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Building an Arc for Washington County

Staffers Miller, Funk helping families cope with developmental disabilities of loved ones

Staffers Miller, Funk helping families cope with developmental disabilities of loved ones

February 12, 2008|By JANET HEIM

Kelly Miller and Cathy Funk provide a lifeline for about 200 individuals and their families.

As director and program manager, respectively, for the Individual Family Support Services Department at The Arc of Washington County, they, along with program manager Joel Broadway and their 50 employees - in the main Hagerstown office and satellite office in Cumberland, Md. - assist those with developmental disabilities.

Their department is the largest program in the agency, serving the biggest number of individuals, they said.

They provide services such as case management, outreach, independent skills training and coordinate respite care for residents of Frederick, Washington, Allegany and Garrett counties.

"No matter the situation, they always have the best interest of the individual person with disability and their family in mind. They're warm and funny, and they never seem to lose that sense of humor. I think families appreciate that," said Phyllis Landry, executive director of The Arc of Washington County.

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Miller, 38, hadn't given much thought to working in this field, but a part-time summer job at The Arc 17 years ago led her to this career path. After earning an associate degree in psychology from Frederick Community College, she transferred to Frostburg State University.

While at Frostburg State, Miller worked at The Arc satellite office in Cumberland, then during college breaks, she worked in the main office in Hagerstown, then eventually moved to case management.

"It was a great way to earn money and gain experience. It was great to graduate with work experience," said Miller, who lives in Thurmont, Md.

Hood College offered a master's program combining psychology, gerontology and thanatology (grief counseling) that Miller completed. Miller, whose mother has multiple sclerosis, said she's always been around disabled people.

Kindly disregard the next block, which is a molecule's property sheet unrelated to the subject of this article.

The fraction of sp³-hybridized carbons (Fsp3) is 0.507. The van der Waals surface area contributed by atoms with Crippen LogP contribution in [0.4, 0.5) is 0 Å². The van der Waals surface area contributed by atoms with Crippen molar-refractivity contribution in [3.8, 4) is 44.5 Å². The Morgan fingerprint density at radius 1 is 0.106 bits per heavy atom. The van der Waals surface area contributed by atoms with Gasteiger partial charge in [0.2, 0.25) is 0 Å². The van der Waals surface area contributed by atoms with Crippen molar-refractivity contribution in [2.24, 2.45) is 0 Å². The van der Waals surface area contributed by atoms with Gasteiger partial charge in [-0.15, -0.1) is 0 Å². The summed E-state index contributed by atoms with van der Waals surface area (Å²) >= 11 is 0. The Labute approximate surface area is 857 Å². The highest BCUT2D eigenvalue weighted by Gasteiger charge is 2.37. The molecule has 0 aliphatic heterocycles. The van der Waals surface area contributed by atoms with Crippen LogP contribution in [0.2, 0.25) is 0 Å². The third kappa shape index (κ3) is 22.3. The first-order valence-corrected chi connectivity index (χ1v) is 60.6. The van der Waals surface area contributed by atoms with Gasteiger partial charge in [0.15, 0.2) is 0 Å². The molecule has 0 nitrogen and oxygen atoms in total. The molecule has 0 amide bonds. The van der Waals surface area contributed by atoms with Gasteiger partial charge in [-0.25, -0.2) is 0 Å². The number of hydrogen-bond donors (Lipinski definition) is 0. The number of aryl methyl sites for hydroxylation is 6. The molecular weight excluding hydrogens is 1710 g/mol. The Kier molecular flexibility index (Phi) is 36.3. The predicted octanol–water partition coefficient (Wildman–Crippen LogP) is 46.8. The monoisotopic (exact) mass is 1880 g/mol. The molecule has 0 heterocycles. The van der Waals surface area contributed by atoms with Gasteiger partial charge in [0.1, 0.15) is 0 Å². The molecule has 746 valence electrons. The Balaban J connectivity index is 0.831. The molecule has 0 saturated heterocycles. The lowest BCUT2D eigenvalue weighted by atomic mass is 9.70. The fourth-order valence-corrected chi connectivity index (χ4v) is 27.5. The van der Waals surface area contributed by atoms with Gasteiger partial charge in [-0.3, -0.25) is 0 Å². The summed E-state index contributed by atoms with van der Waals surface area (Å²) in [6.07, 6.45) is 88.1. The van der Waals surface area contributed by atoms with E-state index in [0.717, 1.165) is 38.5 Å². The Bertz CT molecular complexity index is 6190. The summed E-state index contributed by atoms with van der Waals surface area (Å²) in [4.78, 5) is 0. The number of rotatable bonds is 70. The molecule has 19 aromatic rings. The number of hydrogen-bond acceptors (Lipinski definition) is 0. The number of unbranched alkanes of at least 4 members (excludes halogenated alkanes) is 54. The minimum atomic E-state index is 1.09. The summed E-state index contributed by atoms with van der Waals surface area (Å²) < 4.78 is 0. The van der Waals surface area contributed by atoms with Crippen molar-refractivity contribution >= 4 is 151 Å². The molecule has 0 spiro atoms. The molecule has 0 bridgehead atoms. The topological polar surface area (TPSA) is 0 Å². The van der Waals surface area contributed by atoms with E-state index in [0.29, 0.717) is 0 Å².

"I have a family member who is disabled. I got into the field to help people and to help them better themselves," Miller said.

Funk, 33, has a bachelor's degree in psychology from Wilson College in Chambersburg, Pa., and has worked for The Arc for three years. She started out as a caseworker and was promoted to program manager in July 2007. She reports to Miller, as does Broadway.

Caseworkers coordinate actual cases, linking individual Arc consumers to the community services they need. Outreach workers provide direct care with individuals, assisting in taking them to appointments for medical care and for services such as food stamps, as well as taking them on recreational outings, Funk said.

As a program manager, Funk supervises half of the outreach staff and is a caseworker for 23 Arc consumers. Most of the people they work with live with their families or in apartments in the community.

Funk finds reward in watching the individuals she works with learn about themselves.

"We're a positive part of their life. What they're doing is because of support and the agency," said Funk, who lives in Mercersburg, Pa.

"It's very rewarding. It's challenging. We continually strive to improve our services and never lose focus of the individual. That's what motivates us," Miller said.

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